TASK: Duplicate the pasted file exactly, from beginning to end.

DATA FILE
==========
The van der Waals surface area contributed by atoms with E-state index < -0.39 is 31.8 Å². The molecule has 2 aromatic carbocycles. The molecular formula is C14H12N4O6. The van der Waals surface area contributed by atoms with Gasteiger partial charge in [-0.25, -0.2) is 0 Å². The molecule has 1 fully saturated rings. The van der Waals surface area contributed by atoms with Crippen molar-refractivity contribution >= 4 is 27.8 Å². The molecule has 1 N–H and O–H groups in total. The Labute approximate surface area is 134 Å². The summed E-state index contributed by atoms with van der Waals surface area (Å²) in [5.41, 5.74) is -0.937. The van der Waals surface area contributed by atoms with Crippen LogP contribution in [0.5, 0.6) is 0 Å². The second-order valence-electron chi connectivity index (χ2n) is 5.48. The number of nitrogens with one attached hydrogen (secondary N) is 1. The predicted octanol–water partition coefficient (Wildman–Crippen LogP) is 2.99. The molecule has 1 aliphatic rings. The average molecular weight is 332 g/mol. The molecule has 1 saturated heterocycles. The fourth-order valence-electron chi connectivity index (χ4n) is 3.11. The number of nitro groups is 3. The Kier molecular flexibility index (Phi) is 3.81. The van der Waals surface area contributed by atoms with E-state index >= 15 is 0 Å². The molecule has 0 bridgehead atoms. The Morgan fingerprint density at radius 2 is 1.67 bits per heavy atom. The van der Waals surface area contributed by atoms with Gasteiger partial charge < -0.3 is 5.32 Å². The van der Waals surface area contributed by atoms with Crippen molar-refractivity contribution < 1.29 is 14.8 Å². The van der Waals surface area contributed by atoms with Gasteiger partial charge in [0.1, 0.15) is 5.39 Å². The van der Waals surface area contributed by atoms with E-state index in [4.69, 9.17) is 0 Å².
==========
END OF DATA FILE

The van der Waals surface area contributed by atoms with E-state index < -0.39 is 31.8 Å². The molecule has 2 aromatic carbocycles. The molecular formula is C14H12N4O6. The van der Waals surface area contributed by atoms with Gasteiger partial charge in [-0.25, -0.2) is 0 Å². The molecule has 1 fully saturated rings. The van der Waals surface area contributed by atoms with Crippen molar-refractivity contribution >= 4 is 27.8 Å². The molecule has 1 N–H and O–H groups in total. The Labute approximate surface area is 134 Å². The summed E-state index contributed by atoms with van der Waals surface area (Å²) in [5.41, 5.74) is -0.937. The van der Waals surface area contributed by atoms with Crippen LogP contribution in [0.5, 0.6) is 0 Å². The second-order valence-electron chi connectivity index (χ2n) is 5.48. The number of nitrogens with one attached hydrogen (secondary N) is 1. The predicted octanol–water partition coefficient (Wildman–Crippen LogP) is 2.99. The molecule has 1 aliphatic rings. The average molecular weight is 332 g/mol. The molecule has 1 saturated heterocycles. The fourth-order valence-electron chi connectivity index (χ4n) is 3.11. The number of nitro groups is 3. The Kier molecular flexibility index (Phi) is 3.81. The van der Waals surface area contributed by atoms with E-state index >= 15 is 0 Å². The molecule has 0 bridgehead atoms. The Morgan fingerprint density at radius 2 is 1.67 bits per heavy atom. The van der Waals surface area contributed by atoms with Gasteiger partial charge < -0.3 is 5.32 Å². The van der Waals surface area contributed by atoms with Crippen molar-refractivity contribution < 1.29 is 14.8 Å². The van der Waals surface area contributed by atoms with Gasteiger partial charge in [0.1, 0.15) is 5.39 Å². The van der Waals surface area contributed by atoms with E-state index in [4.69, 9.17) is 0 Å².